While many students may be looking forward to a relaxing summer out of town, University administrators will still be in Ann Arbor for the majority of the summer months hard at work.

On the top of the list for University President Mary Sue Coleman and University Provost Philip Hanlon will be finalizing the University’s budget proposal for the 2012 fiscal year. The budget will be proposed to the University’s Board of Regents at the board’s June 16 meeting.

“Between now and (June 16) we have a lot of work to do,” Hanlon said in an interview last week.

Though Coleman and Hanlon said they are expecting an increase in tuition for the 2011-2012 academic year — which will be included in the budget — they said they expect the increase to be below 7.1 percent. This represents the average tuition hike of state universities and colleges over the past five years.

In his state budget proposal for the 2012 fiscal year, Republican Gov. Rick Snyder included a 15-percent across-the-board decrease in higher education allocations. Schools that don’t keep their tuition increases below 7.1 percent would receive a 20-percent funding cut.

The approval of Snyder’s proposed budget would reduce the University’s state funding by about $47.5 million from the present amount of approximately $316 million. Under Snyder’s proposed plan, however, a tuition increase of more than 7.1 percent would cost the University an additional $14 million cut in funding, which would result in a total loss of about $61.5 million.

Snyder’s goal is to have the state budget finalized by May 31 — about four months before the state fiscal year officially begins. Coleman said in an interview last month that it would be beneficial for the University if the plan was finalized in May, so the administrators can use actual appropriation numbers instead of projections when they develop the University’s budget for next year.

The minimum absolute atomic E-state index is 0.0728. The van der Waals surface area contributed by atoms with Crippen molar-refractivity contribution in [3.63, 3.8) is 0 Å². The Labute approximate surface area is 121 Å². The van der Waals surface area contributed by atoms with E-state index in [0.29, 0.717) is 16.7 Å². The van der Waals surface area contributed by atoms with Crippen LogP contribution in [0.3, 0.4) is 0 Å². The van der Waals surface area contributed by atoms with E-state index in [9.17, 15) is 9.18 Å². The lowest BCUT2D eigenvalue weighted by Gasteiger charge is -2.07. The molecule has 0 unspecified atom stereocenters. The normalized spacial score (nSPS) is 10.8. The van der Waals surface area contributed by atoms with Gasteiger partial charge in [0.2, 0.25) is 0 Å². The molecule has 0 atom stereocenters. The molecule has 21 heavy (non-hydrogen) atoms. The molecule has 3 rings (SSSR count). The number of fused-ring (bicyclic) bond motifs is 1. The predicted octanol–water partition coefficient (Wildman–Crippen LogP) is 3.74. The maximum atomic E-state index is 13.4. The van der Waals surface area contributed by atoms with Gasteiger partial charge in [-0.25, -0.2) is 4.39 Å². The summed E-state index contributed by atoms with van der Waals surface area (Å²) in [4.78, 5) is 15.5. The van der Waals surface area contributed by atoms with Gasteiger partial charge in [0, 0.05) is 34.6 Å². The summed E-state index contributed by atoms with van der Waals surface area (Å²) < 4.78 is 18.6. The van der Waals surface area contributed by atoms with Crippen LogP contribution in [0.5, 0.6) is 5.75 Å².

“We’re very hopeful that the Legislature will act and that everything will get resolved in May, which is what the governor had hoped to have happen, but since we don’t have any certainty from the state yet … we are modeling the 15 percent,” Coleman said.

After the regents meeting in June, Coleman and Hanlon said their schedules will be less busy and they’ll be able to work on other projects. Coleman said she’ll continue fundraising in preparation of the opening of the new C.S. Mott Children’s and Von Voigtlander Women’s Hospital in November. Coleman added that will also spend time working on projects for the North Campus Research Complex.

“It’ll be a very busy and very active summer, but it’ll be wonderful, and I’m really looking forward to it,” Coleman said.

Hanlon said though he hadn’t figured out exactly what his office’s summer projects will be, things should be less hectic than usual.

“We’re just now compiling our list of summer projects we’re going to do around here, but it’s a time to be more thoughtful when things aren’t flying at us right and left,” he said.

Coleman and Hanlon said they also plan on taking some time off for themselves to pursue their own research and to relax.

“I have several days marked off for research,” said Hanlon, whose research is in the mathematical field of Combinatorics. “I will go on vacation at some point for a few weeks.”

Coleman also said she has plans to have some time away from Ann Arbor.

“In August, I’ll take a little time off and go visit my grandchildren,” Coleman said. “So that’ll be great fun.”

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